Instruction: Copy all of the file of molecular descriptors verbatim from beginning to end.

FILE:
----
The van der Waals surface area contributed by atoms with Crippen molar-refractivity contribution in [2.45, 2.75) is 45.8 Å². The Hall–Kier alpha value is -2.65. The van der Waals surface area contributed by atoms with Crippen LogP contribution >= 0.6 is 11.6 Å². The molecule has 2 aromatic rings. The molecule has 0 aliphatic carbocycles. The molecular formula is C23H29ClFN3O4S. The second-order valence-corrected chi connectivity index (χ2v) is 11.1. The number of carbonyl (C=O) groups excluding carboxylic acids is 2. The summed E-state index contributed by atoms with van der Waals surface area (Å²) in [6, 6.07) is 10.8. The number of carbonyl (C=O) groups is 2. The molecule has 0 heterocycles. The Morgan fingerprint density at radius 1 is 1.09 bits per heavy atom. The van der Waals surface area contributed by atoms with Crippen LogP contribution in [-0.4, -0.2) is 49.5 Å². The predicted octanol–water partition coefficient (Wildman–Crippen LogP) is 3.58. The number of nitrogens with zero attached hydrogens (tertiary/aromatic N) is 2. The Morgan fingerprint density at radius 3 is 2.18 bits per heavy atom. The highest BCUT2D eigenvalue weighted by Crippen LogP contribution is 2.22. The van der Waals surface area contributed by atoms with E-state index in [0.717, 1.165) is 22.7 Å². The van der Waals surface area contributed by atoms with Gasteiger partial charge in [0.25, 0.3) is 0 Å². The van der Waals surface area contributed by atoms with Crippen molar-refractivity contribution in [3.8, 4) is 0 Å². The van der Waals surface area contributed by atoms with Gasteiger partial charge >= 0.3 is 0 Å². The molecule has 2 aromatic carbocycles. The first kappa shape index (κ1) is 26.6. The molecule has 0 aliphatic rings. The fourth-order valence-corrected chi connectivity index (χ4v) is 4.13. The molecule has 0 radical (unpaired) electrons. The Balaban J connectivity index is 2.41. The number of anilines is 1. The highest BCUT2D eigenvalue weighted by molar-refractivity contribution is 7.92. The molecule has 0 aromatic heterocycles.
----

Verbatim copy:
The van der Waals surface area contributed by atoms with Crippen molar-refractivity contribution in [2.45, 2.75) is 45.8 Å². The Hall–Kier alpha value is -2.65. The van der Waals surface area contributed by atoms with Crippen LogP contribution >= 0.6 is 11.6 Å². The molecule has 2 aromatic rings. The molecule has 0 aliphatic carbocycles. The molecular formula is C23H29ClFN3O4S. The second-order valence-corrected chi connectivity index (χ2v) is 11.1. The number of carbonyl (C=O) groups excluding carboxylic acids is 2. The summed E-state index contributed by atoms with van der Waals surface area (Å²) in [6, 6.07) is 10.8. The number of carbonyl (C=O) groups is 2. The molecule has 0 heterocycles. The Morgan fingerprint density at radius 1 is 1.09 bits per heavy atom. The van der Waals surface area contributed by atoms with Crippen LogP contribution in [-0.4, -0.2) is 49.5 Å². The predicted octanol–water partition coefficient (Wildman–Crippen LogP) is 3.58. The number of nitrogens with zero attached hydrogens (tertiary/aromatic N) is 2. The Morgan fingerprint density at radius 3 is 2.18 bits per heavy atom. The highest BCUT2D eigenvalue weighted by Crippen LogP contribution is 2.22. The van der Waals surface area contributed by atoms with E-state index in [0.717, 1.165) is 22.7 Å². The van der Waals surface area contributed by atoms with Gasteiger partial charge in [0.25, 0.3) is 0 Å². The van der Waals surface area contributed by atoms with Crippen molar-refractivity contribution in [3.8, 4) is 0 Å². The van der Waals surface area contributed by atoms with Gasteiger partial charge >= 0.3 is 0 Å². The molecule has 2 aromatic carbocycles. The first kappa shape index (κ1) is 26.6. The molecule has 0 aliphatic rings. The fourth-order valence-corrected chi connectivity index (χ4v) is 4.13. The molecule has 0 radical (unpaired) electrons. The Balaban J connectivity index is 2.41. The number of anilines is 1. The highest BCUT2D eigenvalue weighted by molar-refractivity contribution is 7.92. The molecule has 0 aromatic heterocycles.